Thursday, September 27, 2012 - 12:05 , Location: Skiles 005 , Alan Frieze , Math, Carnegie Mellon University , Organizer: Prasad Tetali
We will discuss some problems related to coloring the edges or vertices of a random graph. In particular we will discuss results on (i) the game chromatic number; (ii) existence of rainbow Hamilton cycles; (iii) rainbow connection.                                                        (** Please come a few minutes earlier for a pizza lunch **)
Friday, September 21, 2012 - 15:05 , Location: Skiles 005 , Prasad Tetali , Georgia Tech , , Organizer: Prasad Tetali
We introduce a general Minimum Linear Ordering Problem (MLOP): Given a nonnegative set function f on a finite set V, find a linear ordering on V such that the sum of the function values for all the suffixes is minimized. This problem generalizes well-known problems such as the Minimum Linear Arrangement, Min Sum Set Cover, and Multiple Intents Ranking. Extending a result of Feige, Lovasz, and Tetali (2004) on Min Sum Set Cover, we show that the greedy algorithm provides a factor 4 approximate optimal solution when the cost function f is supermodular. We also present a factor 2 rounding algorithm for MLOP with a monotone submodular cost function, while the non monotone case remains wide open.  This is joint work with Satoru Iwata and Pushkar Tripathi.
Friday, September 7, 2012 - 15:05 , Location: Skiles 005 , Will Perkins , School of Mathematics, Georgia Tech , Organizer: Prasad Tetali
We study an Achlioptas-process version of the random k-SAT process: a bounded number of k-CNF clauses are drawn uniformly at random at each step, and exactly one added to the growing formula according to a particular rule. We prove the existence of a rule that shifts the satisfiability threshold. This extends a well-studied area of probabilistic combinatorics and random graphs to random CSP's. In particular, while a rule to delay the 2-SAT threshold was known previously, this is the first proof of a rule to shift the threshold of a CSP that is NP-hard. We then propose a gap decision problem based upon this semi-random model with the aim of investigating the hardness of the random k-SAT decision problem.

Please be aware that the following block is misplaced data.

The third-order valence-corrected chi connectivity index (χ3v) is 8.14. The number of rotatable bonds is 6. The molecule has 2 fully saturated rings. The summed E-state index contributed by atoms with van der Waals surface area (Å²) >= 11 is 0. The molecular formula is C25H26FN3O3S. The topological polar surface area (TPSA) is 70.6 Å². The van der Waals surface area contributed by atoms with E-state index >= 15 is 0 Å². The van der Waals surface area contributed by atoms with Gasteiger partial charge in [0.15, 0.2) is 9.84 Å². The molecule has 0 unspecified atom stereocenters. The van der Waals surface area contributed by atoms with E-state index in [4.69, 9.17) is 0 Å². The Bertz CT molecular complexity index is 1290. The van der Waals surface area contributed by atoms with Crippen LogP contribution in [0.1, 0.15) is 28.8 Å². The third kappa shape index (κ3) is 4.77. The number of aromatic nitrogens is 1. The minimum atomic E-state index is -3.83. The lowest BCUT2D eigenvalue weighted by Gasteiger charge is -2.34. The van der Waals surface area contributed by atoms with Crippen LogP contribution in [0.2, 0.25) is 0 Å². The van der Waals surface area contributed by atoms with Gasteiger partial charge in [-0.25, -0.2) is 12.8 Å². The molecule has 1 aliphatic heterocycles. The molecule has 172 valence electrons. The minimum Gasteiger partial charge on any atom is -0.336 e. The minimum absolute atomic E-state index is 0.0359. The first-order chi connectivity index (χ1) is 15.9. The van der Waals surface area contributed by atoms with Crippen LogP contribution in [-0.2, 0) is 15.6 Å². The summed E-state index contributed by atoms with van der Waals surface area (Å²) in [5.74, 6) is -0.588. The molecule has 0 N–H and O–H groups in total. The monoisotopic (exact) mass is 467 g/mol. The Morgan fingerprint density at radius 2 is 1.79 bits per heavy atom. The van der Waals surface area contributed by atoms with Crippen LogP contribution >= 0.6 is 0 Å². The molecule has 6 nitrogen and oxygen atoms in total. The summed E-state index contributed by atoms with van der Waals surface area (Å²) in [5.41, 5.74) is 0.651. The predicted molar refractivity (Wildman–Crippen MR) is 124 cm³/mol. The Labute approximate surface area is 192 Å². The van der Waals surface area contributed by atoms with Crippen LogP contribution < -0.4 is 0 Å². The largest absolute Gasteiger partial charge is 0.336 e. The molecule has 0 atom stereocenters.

Friday, August 31, 2012 - 15:05 , Location: Skiles 005 , Jeong Han Kim , Professor, Yonsei University, South Korea , Organizer: Prasad Tetali
In this talk, we consider a well-known combinatorial search problem. Suppose that there are n identical looking coins and some of them are counterfeit. The weights of all authentic coins are the same and known a priori. The weights of counterfeit coins vary but different from the weight of an authentic coin. Without loss of generality, we may assume the weight of authentic coins is 0. The problem is to find all counterfeit coins by weighing (queries) sets of coins on a spring scale. Finding the optimal number of queries is difficult even when there are only 2 counterfeit coins. We introduce a polynomial time randomized algorithm to find all counterfeit coins when the number of them is known to be at most m \geq 2 and the weight w(c) of each counterfeit coin c satisfies \alpha \leq |w(c)| \leq \beta for fixed constants \alpha, \beta > 0. The query complexity of the algorithm is O(\frac{m \log n }{\log m}), which is optimal up to a constant factor. The algorithm uses, in part, random walks. The algorithm may be generalized to find all edges of a hidden weighted graph using a similar type of queries. This graph finding algorithm has various applications including DNA sequencing.
Friday, April 27, 2012 - 15:05 , Location: Skiles 005 , Ernie Croot , School of Math, Ga Tech , , Organizer: Prasad Tetali
Sarkozy's problem is a classical problem in additive number theory, which asks for the size of the largest subset A of {1,2,...,n} such that the difference set A-A does not contain a (non-zero) square. I will discuss the history of this problem, some recent progress that I and several collaborators have made on it, and our future research plans.